The town of Bagru is about half an hour by car from Jaipur, the fairly well-known capital of the north Indian state of Rajasthan. It has been the home of the eponymous (‘Bagru’) naturally dyed, hand block printed fabric for over 350 years.
Block prints from Bagru often have a characteristic off-white to beige base, achieved by soaking the fabric in a ‘Harda’ solution created from the myrobalan plant.
The wide variety of designs, which range from floral to geometric, are then printed by hand using traditional, hand-carved wooden blocks mainly made of Sisam (Indian Rosewood). The dyes used come from natural and non-chemical/ non-synthetic sources such as blue from indigo, red from madder, greens from indigo mixed with pomegranate, yellow from turmeric, and blacks and browns from rust and sugar.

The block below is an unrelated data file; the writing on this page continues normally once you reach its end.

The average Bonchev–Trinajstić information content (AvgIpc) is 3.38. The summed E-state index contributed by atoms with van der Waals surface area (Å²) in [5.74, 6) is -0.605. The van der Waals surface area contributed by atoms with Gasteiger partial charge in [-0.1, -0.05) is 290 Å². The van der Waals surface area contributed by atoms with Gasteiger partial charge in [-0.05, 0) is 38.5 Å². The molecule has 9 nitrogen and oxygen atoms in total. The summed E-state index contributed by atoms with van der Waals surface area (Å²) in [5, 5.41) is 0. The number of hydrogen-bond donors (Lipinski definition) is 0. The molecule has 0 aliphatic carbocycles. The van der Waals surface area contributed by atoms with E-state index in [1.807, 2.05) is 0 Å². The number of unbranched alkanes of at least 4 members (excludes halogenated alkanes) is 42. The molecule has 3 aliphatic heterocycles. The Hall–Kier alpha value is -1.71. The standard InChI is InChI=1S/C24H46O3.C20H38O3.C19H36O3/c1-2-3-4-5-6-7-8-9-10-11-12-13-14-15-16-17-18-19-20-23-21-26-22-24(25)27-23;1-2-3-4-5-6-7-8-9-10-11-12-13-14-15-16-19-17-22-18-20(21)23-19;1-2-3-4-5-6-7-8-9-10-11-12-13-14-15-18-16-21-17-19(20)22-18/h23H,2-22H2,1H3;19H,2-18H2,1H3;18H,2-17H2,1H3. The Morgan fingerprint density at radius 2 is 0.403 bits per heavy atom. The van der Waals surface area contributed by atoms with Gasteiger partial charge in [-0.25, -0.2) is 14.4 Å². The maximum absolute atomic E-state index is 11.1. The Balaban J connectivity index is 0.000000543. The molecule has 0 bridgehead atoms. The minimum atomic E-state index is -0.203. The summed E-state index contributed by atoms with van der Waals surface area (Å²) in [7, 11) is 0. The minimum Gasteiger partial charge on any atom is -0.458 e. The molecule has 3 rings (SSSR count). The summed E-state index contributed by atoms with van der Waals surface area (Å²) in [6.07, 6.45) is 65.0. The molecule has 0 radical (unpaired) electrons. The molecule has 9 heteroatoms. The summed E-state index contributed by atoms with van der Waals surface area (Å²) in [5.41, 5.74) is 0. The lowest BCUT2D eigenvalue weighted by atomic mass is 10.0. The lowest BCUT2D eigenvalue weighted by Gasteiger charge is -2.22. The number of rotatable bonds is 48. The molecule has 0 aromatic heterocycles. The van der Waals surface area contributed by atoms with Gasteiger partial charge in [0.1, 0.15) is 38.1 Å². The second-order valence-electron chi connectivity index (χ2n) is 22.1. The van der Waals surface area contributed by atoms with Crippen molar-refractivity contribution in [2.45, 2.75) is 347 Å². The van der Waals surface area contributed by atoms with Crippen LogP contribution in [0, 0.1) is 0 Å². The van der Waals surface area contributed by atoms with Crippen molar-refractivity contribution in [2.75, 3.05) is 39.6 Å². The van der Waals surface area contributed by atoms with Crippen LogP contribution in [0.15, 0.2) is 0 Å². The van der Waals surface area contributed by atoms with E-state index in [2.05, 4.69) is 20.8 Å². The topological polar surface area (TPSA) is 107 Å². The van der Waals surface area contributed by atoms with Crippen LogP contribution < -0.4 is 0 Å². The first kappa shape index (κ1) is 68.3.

In order to create white patterns on a coloured base, the artisans use a form of resist dyeing called ‘Daboo’ (sometimes spelt ‘Dabu’). This method involves first printing the fabric with a paste of mud and then dyeing it in a vat of the colour to be used as the base.
This is a complicated, time and labour intensive process which requires the skill and expertise of the traditional artisans of Bagru.
Both these traditional methods of block printing with natural dyes, need several rounds of washing and drying. Rajasthan, the desert state, with its fierce sunshine and blazing heat is particularly well suited for this activity. However, in the monsoon and winter months, all printing and dyeing has to be suspended because the lack of steady sunshine can affect the quality and colours of the dyes.
At Purvaai we are privileged to work with the artisan suppliers of Bagru and Sanganer who are engaged in the age-old tradition of block printing with natural dyes. Their lovely designs are translated into scarves in cotton and silk, cushions and curtains, which we are proud to bring to the world.